One of the greatest marks of distinction of Shi`ism over other sects is that its-foundation and its bedrock is love. Right from the time of the Prophet who laid the basis of this sect there has been the whispering of love; when we hear from the words of the Prophet the sentence:
We see that there was a group around `Ali who were devoted to him, extremely fond of him and most affectionately drawn towards him. Thus Shi'ism is the religion of love and devotion: taking 'Ali as one's friend is the way of love. The element of love has completely penetrated Shi`ism, and the history of Shi'ism is joined in name with a chain of entirely unknown people, devoted, full of love and self-sacrificing.
Although `Ali administered the Divine punishments to some, dealt with them with lashes and occasionally cut the hand of someone off in accordance with what is laid down by the Divine Law, they did not turn away from him and their love for him did not diminish in the slightest. He himself said:
If I strike the nose of a believer with this sword of mine so that he will become my enemy, it will not create hostility and if I pour the (riches of the) whole world on the head of a hypocrite so that he may like me, he will never like me; because this has been decreed and laid down by the tongue of the Prophet when he said: "O `Ali, the believer will never be your enemy and the hypocrite will never love you!"2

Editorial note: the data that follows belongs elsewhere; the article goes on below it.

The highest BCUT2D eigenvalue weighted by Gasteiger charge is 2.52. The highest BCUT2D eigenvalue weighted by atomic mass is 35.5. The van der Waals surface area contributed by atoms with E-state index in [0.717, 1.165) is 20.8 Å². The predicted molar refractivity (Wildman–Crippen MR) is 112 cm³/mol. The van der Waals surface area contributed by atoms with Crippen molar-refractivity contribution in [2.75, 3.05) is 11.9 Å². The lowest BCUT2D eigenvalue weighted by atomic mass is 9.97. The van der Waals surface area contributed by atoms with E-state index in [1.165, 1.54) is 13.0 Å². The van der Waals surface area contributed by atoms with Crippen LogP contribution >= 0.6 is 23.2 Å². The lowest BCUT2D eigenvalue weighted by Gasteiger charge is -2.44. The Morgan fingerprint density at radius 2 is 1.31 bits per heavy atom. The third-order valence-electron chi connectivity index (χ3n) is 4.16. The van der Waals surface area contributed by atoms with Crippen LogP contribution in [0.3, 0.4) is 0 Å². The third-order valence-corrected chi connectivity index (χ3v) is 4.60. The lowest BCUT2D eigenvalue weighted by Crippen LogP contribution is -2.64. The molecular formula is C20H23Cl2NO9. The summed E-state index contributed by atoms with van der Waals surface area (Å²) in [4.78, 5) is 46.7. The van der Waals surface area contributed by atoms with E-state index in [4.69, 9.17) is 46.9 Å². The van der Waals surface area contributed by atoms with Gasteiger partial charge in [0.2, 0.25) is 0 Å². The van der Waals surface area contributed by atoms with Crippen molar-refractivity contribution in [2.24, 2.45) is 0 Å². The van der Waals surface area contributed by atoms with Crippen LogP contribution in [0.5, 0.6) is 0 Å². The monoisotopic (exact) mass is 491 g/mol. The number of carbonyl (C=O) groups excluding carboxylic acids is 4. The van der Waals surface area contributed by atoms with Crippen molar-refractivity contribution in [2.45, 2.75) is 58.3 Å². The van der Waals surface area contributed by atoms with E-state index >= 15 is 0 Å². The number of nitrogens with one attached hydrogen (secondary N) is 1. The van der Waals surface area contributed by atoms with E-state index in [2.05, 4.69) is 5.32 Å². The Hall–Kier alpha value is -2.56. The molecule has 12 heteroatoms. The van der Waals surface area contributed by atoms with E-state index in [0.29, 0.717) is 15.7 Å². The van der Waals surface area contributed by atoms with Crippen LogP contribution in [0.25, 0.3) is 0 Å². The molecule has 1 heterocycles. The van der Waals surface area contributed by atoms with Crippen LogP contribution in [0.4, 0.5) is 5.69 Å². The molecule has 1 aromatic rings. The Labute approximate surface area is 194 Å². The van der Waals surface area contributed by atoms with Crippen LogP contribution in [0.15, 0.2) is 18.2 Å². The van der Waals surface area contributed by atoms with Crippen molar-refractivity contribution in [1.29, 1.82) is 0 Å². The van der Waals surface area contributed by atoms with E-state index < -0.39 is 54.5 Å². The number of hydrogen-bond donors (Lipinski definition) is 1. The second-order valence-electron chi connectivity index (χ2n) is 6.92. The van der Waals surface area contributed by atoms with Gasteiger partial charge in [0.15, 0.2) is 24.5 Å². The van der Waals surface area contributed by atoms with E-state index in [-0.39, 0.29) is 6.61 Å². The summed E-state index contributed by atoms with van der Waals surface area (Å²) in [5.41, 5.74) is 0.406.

`Ali is the standard and criterion for assaying human natures and temperaments: he who has a sound nature and a pure temperament will never take offence at 'Ali, even though his sword may come down on his head, while he who has a diseased nature will never show any attachment to him, even if he does him great favours, for 'Ali is nothing but the embodiment of truth.
There was a friend of Amir al-mu'minin, a good and believing man, who unfortunately fell into error, and who had to be punished. Amir al-mu'minin cut off the fingers of his right hand. The man took hold of his cut hand, with the blood dripping from it, with his left hand, and went away. Ibn al-Kawwa', a seditious Kharijite, wanted to take advantage of this course of events for his own party and against `Ali, so he came up to the man with an air of utter compassion and said: "Who cut your hand off?"
"The chief of the Prophet's successors", he said, "the leader of the untainted ones at the Resurrection, the most righteous among the believers, `Ali ibn Abi Talib, the Imam of right guidance, cut off the fingers of my right hand . . . the first to reach the Gardens of Felicity, the hero of the brave, the avenger against the promoters of ignorance, the giver of zakat . . . the leader on the right and perfect path, the speaker of what is true and appropriate, the champion of Mecca, the steadfast exceller. " "Poor you!" said Ibn al-Kawwa', "He cut off your hand, and you extol him thus!”
"Why should I not extol him", he said, "now that his friendship is mixed with flesh and blood? I swear by God that he did not cut off my hand except with a right that God has established."3
This love and affection which we see in such a way in the history of `Ali and his companions, makes us turn to the topic of love and its results.